The DMA Blog

promoting person centred care ....appreciatively

What’s the worse that can happen?


DMA Blog 2a

In my last blog I reflected on the movement of people with learning disabilities and autism, from hospitals to ordinary houses on ordinary streets.

I continue to be pre-occupied with this and why progress is so slow? Don’t get me wrong, I know that many people have moved over many years but why do we still have people who are ‘stuck’ in hospital when they are well enough to leave?

I know there are simplistic answers offered to this question that range from the providers/doctors/nurses wanting to keep them in their ‘clutches’ to commissioners who are absent/lazy/unmotivated to change things. I largely don’t buy into this and these days more often wonder if we are asking ourselves the right questions?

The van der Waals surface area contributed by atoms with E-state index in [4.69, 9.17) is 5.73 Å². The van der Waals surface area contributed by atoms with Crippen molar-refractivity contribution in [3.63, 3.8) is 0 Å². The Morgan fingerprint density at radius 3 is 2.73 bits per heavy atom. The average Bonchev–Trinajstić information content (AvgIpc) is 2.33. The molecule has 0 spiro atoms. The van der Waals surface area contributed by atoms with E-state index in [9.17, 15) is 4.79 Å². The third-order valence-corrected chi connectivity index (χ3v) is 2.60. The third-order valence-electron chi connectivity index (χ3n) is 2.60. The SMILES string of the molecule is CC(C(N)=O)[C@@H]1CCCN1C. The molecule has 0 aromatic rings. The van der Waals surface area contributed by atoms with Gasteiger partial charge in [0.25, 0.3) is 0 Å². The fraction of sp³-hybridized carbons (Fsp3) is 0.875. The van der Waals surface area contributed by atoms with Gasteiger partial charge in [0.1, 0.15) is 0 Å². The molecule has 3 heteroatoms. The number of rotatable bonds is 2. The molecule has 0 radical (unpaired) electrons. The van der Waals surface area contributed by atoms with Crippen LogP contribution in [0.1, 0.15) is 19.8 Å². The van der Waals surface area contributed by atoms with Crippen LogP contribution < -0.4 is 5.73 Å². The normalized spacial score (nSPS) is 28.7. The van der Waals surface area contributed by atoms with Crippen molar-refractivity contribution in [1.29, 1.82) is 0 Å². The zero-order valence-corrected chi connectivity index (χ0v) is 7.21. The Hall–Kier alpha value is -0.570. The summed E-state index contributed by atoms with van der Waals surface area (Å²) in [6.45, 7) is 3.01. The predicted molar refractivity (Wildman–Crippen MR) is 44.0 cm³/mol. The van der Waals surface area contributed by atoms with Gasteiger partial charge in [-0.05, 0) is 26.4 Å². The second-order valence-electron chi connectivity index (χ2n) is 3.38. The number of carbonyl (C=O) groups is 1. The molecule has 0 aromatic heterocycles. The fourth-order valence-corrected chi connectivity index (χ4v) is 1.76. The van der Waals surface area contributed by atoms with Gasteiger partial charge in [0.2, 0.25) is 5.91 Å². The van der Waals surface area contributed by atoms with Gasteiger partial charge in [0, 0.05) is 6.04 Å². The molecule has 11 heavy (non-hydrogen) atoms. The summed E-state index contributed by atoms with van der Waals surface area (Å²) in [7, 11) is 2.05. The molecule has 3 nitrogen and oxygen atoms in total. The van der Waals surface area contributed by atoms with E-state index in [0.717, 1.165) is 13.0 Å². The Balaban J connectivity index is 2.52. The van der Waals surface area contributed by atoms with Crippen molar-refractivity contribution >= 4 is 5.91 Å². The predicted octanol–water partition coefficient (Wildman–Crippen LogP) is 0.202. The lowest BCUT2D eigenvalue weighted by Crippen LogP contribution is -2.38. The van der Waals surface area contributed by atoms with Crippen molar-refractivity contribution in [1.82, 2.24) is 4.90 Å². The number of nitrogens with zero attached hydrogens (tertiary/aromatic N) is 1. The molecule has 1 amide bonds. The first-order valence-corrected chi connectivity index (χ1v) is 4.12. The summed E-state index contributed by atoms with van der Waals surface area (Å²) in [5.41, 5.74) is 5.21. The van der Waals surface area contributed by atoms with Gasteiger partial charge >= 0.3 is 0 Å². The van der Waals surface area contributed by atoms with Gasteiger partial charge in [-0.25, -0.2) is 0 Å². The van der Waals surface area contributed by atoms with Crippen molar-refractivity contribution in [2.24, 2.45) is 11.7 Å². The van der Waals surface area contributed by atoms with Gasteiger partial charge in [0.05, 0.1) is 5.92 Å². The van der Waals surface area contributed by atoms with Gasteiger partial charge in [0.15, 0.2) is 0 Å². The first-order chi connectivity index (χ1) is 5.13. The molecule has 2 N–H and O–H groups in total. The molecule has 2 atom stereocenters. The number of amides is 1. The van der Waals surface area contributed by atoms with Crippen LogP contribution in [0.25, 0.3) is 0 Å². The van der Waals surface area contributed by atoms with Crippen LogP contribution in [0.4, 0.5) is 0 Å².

A conversation with my colleague Dave Atkinson, prompted me to think about how we repeatedly measure the performance of people with learning disabilities with a harder rule across a range of issues and how this negatively affects their lives.

DMA Blog 2bFor example, when I had my babies, no one came around to check my parenting skills with the forensic scrutiny that I have witnessed mothers with learning disabilities endure. I was free to work out how best to achieve the tasks of looking after my babies within our family resources and skill set. For example, working full time on shift work meant (horror!) that I had to rely on baby food in jars rather than make my own. I had to work out, for each scenario, realistically what was the worst that could happen?